Database layer

Now that your tests for the business logic defined what the interface for your database layer needs to be, you can start writing this functionality test first. When testing this layer, I would always use a real database.

My tests for this layer would normally be some kind of round trip tests, something that inserts data in the database, loads it again, and see that we get the same thing out as we put in. For queries, I would insert data that should be found by the query, and data that should be ignored by the query, and then verify that the correct results are returned.

Always write these tests in a way that they don't depend on existing data. Some years ago, it was quite popular to have standard fixture data for tests, but I would strongly advise against that. Let the tests control explicitly everything that affects the outcome of the test.

Controller layer

Again, if following the clean architecture, the responsibility of this layer is basically to receive an HTTP request, convert the URL parameters and request body into a call to a use case. The outcome of the use case should then be translated into an HTTP response. This is basically true no matter if it's an API or server generated pages.

So to test this layer, I would mock the use case implementations, and verify that the HTTP request is converted to the correct use case request, and that the use case response is converted to the correct HTTP response.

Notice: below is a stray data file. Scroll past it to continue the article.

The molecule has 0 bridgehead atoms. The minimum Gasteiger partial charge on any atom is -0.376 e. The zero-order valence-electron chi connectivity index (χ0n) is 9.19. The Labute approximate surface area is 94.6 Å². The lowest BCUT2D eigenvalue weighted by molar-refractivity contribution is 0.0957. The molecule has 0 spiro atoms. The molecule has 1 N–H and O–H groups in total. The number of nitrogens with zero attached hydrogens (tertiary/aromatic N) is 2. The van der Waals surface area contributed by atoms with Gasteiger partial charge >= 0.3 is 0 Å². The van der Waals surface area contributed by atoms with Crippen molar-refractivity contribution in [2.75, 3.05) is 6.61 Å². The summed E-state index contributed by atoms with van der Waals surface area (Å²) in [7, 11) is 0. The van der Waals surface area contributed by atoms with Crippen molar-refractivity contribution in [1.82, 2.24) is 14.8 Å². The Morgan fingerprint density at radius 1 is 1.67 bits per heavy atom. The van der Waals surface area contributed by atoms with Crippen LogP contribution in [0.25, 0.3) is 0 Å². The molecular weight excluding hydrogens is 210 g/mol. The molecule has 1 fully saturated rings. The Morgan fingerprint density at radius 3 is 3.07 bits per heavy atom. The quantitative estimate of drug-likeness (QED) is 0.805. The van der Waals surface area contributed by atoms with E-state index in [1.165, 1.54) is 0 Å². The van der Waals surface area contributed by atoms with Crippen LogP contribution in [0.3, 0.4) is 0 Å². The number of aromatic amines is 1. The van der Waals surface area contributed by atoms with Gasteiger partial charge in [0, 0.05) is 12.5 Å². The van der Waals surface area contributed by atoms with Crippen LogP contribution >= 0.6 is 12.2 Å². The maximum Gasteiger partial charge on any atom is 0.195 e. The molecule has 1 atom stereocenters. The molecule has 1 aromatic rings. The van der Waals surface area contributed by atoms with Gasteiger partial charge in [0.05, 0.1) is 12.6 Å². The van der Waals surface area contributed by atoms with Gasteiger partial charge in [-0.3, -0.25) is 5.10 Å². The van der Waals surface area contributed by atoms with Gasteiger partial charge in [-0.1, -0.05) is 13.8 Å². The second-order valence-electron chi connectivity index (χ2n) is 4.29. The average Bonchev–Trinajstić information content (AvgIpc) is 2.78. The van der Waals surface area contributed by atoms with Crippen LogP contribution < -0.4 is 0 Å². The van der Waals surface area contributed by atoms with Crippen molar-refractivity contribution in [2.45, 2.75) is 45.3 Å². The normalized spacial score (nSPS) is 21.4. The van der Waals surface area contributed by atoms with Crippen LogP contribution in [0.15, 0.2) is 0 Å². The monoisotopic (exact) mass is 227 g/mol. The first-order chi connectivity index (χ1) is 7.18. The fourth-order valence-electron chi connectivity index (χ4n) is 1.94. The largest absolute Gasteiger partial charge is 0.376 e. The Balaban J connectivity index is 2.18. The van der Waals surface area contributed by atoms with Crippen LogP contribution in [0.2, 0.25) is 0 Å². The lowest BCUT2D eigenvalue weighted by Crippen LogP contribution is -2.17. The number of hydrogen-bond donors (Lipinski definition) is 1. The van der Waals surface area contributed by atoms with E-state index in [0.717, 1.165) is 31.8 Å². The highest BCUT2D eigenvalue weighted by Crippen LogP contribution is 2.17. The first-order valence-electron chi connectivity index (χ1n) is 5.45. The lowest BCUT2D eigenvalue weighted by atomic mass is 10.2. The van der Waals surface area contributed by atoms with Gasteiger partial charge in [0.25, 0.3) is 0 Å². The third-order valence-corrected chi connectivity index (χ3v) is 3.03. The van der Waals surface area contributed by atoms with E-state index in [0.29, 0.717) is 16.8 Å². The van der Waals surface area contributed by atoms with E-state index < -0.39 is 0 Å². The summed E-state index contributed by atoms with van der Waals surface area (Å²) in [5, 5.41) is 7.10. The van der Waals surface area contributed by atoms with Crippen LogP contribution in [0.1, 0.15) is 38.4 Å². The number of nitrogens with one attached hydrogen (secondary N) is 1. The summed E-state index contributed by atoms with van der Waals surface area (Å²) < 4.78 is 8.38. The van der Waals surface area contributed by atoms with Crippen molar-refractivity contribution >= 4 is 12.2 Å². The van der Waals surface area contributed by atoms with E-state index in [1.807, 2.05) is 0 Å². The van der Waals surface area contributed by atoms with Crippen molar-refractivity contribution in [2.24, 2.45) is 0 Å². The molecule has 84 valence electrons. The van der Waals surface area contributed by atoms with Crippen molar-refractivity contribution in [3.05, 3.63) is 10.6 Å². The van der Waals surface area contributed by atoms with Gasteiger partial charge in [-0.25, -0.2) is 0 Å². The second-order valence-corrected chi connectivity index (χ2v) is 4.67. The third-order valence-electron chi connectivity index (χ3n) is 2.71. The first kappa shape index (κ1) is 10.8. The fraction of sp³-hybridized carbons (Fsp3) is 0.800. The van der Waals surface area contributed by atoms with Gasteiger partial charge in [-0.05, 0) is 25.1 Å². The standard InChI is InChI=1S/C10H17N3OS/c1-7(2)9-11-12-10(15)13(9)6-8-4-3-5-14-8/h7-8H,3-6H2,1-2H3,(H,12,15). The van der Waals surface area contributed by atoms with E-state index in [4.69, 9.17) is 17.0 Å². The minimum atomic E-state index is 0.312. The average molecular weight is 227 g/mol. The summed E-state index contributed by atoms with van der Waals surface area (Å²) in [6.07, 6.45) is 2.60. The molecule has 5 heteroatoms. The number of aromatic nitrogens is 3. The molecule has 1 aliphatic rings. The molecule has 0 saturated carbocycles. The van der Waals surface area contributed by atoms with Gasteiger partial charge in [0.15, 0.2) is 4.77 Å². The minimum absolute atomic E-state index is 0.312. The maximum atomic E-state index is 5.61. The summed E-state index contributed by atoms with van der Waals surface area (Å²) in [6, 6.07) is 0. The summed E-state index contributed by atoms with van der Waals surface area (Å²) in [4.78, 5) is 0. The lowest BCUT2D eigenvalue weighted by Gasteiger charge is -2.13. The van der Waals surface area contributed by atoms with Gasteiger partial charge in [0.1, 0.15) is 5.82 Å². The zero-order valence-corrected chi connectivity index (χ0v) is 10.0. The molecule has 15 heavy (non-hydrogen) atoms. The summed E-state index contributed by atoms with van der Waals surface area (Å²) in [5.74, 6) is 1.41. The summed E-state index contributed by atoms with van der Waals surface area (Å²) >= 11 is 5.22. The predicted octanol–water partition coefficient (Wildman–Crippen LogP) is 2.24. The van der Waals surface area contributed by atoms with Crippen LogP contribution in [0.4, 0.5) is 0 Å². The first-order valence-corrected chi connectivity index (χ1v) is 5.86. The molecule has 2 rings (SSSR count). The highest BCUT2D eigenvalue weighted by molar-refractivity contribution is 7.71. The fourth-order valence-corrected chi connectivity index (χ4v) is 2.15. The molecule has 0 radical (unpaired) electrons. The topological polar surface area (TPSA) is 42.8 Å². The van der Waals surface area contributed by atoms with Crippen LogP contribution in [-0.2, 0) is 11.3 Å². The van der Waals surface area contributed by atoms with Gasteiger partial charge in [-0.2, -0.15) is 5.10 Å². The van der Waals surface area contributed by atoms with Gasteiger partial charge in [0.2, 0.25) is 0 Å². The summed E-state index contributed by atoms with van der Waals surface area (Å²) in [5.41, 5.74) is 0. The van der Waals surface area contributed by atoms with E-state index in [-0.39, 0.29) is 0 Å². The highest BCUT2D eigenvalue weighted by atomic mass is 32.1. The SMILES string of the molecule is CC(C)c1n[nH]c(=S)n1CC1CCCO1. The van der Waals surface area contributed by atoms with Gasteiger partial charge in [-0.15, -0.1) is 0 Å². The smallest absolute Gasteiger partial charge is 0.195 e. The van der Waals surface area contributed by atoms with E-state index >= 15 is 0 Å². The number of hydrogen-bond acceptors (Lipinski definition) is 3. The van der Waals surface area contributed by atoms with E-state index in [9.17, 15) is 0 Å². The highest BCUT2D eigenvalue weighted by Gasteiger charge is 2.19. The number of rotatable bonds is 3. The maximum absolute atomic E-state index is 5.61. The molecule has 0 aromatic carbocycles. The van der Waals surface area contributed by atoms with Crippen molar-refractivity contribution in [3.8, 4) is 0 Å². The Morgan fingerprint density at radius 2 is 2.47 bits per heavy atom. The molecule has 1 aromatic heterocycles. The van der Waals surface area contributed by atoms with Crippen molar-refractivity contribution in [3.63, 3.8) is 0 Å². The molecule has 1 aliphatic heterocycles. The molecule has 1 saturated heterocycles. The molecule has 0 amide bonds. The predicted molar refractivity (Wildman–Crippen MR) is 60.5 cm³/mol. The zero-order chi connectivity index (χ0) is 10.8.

Notice that I express my tests using HTTP requests and responses. That is how I would test this layer. Most often, I see tests for this layer that calls functions on controllers. But if you test this on controller functions, your tests are coupled to an implementation detail.

The system I am building right now uses Express.js to serve the API, but I could change that to something else without modifying a single test. In fact, my tests would tell me if such a change was implemented correctly.

You ability to express the tests in terms of HTTP requests and responses depends on your tech stack. With Node.js and go, it's quite easy. In .NET and .NET Core, it's very difficult, though Nancy seems to support this style of testing.

In Node.js I use the supertest library and in Go, you have something build in.

Don't forget to refactor

TDD is not just about writing tests first, it the "red, green, refactor" cycle.

In my experience, TDD works because it provides

  • Fast feedback
  • A safety net for refactoring.

And by constantly refactoring, you are encouraging yourself to not over-engineer in the first place.